and porphyrazines having Zn(II) as the central metal ion have been reported to induce and stabilize the G4 DNA over dsDNA.45,46 Pt(II) is another metal ion which has been used extensively for selectively targeting the G4 DNA for its capability of adopting square planar geometry, thus having an additional advantage for identifying the planar G-tetrads.4,47,48 Numerous metal based salen/salphen compounds have been reported to interact with the ds-DNA;49−54 however, recently it has been shown that the square planar Ni(II) complexes possessing the salen scaffold exhibit better human G4 DNA stabilization and telomerase inhibition.9,10,17,55,56 Herein, we present novel salen/salphen based series of fluorescein derivatives with Ni(II) and Pd(II) centers to attain the planarity required for efficient interaction with the G4 DNA structures. Fluorescein has an intrinsic fluorescent property and we have designed a salen scaffold which bridges the two fluorescein moieties. Extensive structural analyses by several groups have indicated that the presence of a large planar aromatic moiety is quite significant in binding to the guanine tetrads.9,23,57−59 Although the size of the metal complexes (18.9−19.2 Å) is larger than that of the tetrad core (10.9 Å × 13.6 Å), it has been observed that the planar core moiety of the complex stacks considerably well over the guanine tetrads (SI, Figure S1). The terminal rings of the extended aromatic system of the complex do not participate in the binding interaction with the G4 DNA. However, their presence is essential to maintain the aromaticity and hence the emissive nature of the complexes. The enhanced planarity along with the fluorescent handle makes the molecules apt for stabilization of the G4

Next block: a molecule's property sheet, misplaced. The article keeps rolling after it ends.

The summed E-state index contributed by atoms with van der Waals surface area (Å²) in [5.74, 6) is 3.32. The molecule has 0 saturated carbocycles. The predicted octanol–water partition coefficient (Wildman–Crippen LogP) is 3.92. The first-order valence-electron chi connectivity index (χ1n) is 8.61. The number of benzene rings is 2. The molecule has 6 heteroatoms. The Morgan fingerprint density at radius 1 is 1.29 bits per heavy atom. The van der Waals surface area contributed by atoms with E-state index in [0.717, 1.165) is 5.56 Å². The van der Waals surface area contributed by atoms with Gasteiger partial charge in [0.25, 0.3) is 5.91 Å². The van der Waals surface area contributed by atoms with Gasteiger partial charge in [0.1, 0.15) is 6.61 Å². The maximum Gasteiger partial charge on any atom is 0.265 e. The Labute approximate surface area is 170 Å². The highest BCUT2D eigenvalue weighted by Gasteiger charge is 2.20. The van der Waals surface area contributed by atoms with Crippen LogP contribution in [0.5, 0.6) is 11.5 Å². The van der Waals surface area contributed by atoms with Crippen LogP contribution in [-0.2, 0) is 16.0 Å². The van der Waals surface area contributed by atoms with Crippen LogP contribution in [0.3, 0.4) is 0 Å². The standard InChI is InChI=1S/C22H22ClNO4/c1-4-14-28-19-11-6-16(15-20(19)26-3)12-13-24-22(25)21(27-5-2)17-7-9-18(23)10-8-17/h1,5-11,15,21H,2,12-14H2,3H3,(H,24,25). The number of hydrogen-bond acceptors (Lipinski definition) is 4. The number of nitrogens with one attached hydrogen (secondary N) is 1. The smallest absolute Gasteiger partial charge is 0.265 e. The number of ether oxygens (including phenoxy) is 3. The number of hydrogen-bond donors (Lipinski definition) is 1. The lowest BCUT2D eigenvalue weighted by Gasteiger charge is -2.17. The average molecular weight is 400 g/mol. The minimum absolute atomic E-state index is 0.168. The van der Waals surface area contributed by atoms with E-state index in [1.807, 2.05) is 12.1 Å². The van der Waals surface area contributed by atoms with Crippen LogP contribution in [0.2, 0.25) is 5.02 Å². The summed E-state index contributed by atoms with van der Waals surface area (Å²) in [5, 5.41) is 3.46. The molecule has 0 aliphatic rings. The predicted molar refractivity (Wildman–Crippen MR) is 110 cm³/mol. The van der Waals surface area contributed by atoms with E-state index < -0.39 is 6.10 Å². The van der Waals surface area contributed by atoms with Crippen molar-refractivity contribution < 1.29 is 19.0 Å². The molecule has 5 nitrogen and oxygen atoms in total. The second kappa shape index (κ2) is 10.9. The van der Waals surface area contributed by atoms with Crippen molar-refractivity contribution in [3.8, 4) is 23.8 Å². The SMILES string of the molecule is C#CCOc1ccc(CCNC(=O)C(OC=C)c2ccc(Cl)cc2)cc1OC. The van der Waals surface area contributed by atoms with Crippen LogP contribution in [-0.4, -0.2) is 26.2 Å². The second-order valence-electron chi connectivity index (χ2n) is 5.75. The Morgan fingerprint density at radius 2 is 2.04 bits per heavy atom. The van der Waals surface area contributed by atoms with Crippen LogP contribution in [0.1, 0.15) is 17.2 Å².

RESULTS AND DISCUSSION Chemistry. The fluorescein based salen/salphen metal complexes were designed with the idea of extending the aromatic planar surface while retaining the core salen/salphen scaffold. In addition, the presence of fluorescein moiety resulted in an intrinsic fluorescence of the metal complexes without requiring the attachment of any extra fluorescent tag. Recently, fluorescein hydrazones have been used as topoisomerase (Topo I and IIα) inhibitors.60 However, to the best of our knowledge, fluorescein salens and salphens have not been prepared and investigated toward the G4 stabilization and telomerase inhibition to restrain cancer. Fluorescein monoaldehyde was synthesized from readily available fluorescein using the Reimer-Tiemann reaction,61 and the same was treated with ethylene diamine or o-phenylenediamine to yield the salen (6) or salphen (7) ligands, respectively (Scheme 1). Further reaction with the corresponding metal salts gave the desired Ni(II) and Pd(II) complexes (Figure 1). 342